Every horse, every handler, and every horse-handler combination are unique. What works magically with one horse may be a total dead-end with another horse. Each horse brings new challenges and triumphs.

Every session with a horse gives you valuable feedback and new ideas. Things that don’t work are just as valuable as things that do work. By using a pre-planned set of thin-slices, we avoid a lot of unfocused activity that confuses the horse and leads to handler frustration.

Inevitably, we’ll still get confusion. The IEP is always a work in progress. Tweak it as you get new information by listening to your horse, and when you make new connections as you think through a challenge.

CONCLUSION

A good plan does the following:

  1. Decides on the overall objective and expresses it clearly.
  2. Scopes the topics that fall withing the overall objective and decides which topic might be best tackled first.
  3. Works out the individual goals that are part of each topic and decides on an order in which you will tackled the goals – but stays flexible.
  4. Carefully defines the tasks you need to master in order to achieve each goal and decides the order in which you will work with the tasks. You might work to develop elements of one, two or three different tasks during one training session.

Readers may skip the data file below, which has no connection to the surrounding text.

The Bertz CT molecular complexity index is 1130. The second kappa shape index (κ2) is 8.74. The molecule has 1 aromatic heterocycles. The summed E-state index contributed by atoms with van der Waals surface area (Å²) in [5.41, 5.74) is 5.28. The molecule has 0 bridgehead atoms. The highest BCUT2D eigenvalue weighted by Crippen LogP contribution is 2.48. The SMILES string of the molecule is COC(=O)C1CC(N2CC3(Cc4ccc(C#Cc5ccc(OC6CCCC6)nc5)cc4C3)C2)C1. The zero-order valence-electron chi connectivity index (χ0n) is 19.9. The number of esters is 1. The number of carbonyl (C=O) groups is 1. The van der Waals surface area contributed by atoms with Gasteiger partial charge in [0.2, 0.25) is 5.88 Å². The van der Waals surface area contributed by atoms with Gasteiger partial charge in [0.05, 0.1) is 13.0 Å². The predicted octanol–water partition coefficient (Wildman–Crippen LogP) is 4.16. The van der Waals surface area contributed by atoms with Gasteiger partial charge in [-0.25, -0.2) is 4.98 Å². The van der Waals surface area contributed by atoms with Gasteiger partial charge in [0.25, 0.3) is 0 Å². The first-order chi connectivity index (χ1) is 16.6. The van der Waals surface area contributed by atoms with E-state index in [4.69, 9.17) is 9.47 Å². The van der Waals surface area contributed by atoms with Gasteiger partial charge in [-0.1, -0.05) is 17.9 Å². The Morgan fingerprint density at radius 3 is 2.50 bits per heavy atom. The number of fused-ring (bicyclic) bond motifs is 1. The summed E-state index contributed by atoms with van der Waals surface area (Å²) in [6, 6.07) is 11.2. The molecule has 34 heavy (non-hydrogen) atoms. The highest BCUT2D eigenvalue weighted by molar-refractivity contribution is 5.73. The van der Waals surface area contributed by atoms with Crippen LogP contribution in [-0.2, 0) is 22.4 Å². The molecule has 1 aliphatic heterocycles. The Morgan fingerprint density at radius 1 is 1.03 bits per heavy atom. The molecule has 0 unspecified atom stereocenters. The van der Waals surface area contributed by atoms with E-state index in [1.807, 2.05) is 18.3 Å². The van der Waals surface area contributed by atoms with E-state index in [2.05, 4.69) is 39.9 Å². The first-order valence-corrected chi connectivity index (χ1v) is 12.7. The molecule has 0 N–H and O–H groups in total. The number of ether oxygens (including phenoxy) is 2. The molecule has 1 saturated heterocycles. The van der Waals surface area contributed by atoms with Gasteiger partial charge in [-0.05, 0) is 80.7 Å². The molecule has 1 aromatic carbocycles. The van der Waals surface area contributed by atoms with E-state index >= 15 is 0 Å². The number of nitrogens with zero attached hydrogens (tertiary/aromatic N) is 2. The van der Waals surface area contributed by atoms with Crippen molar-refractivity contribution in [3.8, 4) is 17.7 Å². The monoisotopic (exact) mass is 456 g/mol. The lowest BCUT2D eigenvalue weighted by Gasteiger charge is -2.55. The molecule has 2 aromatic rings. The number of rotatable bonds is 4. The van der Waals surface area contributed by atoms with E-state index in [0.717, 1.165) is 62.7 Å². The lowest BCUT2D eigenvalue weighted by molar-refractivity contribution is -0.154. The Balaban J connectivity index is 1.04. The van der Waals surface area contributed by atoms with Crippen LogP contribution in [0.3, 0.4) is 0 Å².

5. Diligently thin-slices each task into its smallest teachable/clickable portions and organizes these slices into an order that will probably make sense to the horse. Again, we must stay flexible and adjust our training to the horse that shows up on the day.
  6. Experiments gently with the horse to find a starting point at which you both feel comfortable. We do this for each task within each goal.
  7. Sets up your Individual Education Program (IEP), once you know your starting point, by customizing your plan to suit the horse you are working with.
  8. Tweaks your IEP to make learning easier for the horse any time you and the horse are not being continually successful most of the time. A vibrant planner is always thinking of different ways to approach things. If we are listening, the horse usually shows us the direction we should take.

HOW LONG WILL IT TAKE?

 

Finesse Back-Up

At one point a friend and I came up with 29 different ways of backing up a horse, including groundwork, long-reining and riding. This Finesse Back-Up is one of my favorites when I am leading a horse and we need a prompt back-up.

I learned the essence of this process from Alexandra Kurland, a true pioneer of equine clicker training. I’ve added the idea of using corners to teach because it arranges the environment so that stepping back makes sense to the horse right from the beginning.

PREREQUISITES:

  1. Horse understands putting his nose on a target results in click&treat. (See Related Resource 1 at the end of this post.)
  2. Horse walks confidently between the handler and a safe fence or similar barrier.
  3. Horse understands ‘Walk On’ and ‘Whoa’ voice and body language signals. (See Related Resource 2 at the end of this post.)